Last weekend a friend said to me, “I cashed out my entire 401(k) before the tech bubble, and Thank God!, because I would have lost everything.”
This person was very proud of the decision they had made all those years years ago. I did not have the heart to tell them that they likely did some significant damage to their retirement. Let’s recap the mistakes they made so that you can learn from them:
-They let their emotions get involved. What may have seemed like a good decision 10 years ago will continue to harm them the rest of their life. When they begin to start living off their portfolio in retirement, they will be scrambling to find enough funds to meet all their expenses.
-They took the money. They didn’t just move the funds to cash; they withdrew everything incurring both penalties and taxes. They managed to ruin all the advantages of tax-deferred accounts.
-They stopped saving. There are two critical pieces to having enough funds in retirement – saving and investing. Pre-retirees need to make contributions each and every year.
-They missed out on their company match. Although not always the case, most companies will match contributions in the range of 3-6%. These are free dollars you receive only if you contribute to your account.
My guess is that they would not have lost everything. Even in the difficult period between 2008-2009, very few people saw their entire 401(k) wiped out. Only the unfortunate people who invested in company stock and worked for companies like Lehman Brothers would have experienced such a tragedy. This is exactly why we recommend against buying company stock in your 401(k). Our recommendation is for a diversified set of low-cost index funds.
As an investment advisor, I get to hear these types of stories all the time. Many people view their investment decisions as wise, yet have no idea of the long-term ramifications. Investing has to be viewed as a long-term process. Along the way you will experience both highs and lows. You might think this person was crazy, but I can tell you this story is a lot more common than you can imagine. It is never too late to take the necessary steps to get your retirement back on track. I hope you can avoid making the same mistakes.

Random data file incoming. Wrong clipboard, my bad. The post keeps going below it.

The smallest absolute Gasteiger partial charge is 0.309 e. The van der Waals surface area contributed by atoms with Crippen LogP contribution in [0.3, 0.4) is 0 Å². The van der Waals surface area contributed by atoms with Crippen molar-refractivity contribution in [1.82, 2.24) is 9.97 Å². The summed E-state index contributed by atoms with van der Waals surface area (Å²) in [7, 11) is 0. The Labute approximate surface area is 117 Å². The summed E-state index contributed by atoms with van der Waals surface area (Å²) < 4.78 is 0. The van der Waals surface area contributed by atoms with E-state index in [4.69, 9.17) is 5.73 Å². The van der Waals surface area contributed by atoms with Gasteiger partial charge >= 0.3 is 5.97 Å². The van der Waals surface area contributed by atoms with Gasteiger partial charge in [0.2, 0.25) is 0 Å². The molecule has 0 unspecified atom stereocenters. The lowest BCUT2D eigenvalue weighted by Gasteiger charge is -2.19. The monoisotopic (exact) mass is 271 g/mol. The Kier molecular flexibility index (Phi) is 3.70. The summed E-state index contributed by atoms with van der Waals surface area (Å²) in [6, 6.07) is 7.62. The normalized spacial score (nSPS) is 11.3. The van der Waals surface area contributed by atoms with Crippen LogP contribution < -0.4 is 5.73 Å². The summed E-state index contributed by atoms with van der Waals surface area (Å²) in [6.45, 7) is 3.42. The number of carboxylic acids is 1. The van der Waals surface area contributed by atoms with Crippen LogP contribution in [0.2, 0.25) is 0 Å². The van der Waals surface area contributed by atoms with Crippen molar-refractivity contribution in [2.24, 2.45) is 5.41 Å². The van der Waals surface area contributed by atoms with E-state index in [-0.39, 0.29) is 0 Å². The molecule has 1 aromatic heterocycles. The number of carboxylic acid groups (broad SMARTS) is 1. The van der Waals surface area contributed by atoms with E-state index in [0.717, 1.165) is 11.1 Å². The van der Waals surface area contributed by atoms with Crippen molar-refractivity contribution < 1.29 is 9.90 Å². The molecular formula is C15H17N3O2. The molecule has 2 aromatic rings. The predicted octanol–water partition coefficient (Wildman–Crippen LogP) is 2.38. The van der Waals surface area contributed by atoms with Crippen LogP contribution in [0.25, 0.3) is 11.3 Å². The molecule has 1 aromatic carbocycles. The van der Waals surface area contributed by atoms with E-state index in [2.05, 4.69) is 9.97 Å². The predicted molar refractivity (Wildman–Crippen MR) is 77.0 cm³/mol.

On a slightly different note, we love to see the world waking up to the injustice investors are experiencing in the mutual fund world. Since our inception we’ve never liked mutual funds. A few weeks back The New York Times published a great article along those same lines. I encourage you to give it a read: The Mutual Fund Merry-Go-Round
It’s time to wake up and realize who’s coming out on top in this deal. Hint: it’s not you. Individual investors need to take control of their financial destinies, educate themselves, avoid sales pitches, and invest in a manner that aligns with their objectives, risk tolerance, and time horizon.
Learn how to manage your own money and stick with a consistent plan. Such a strategy reduces the fees paid to the parasitic mutual fund industry, putting more in your pockets – and that’s something everyone could use these days.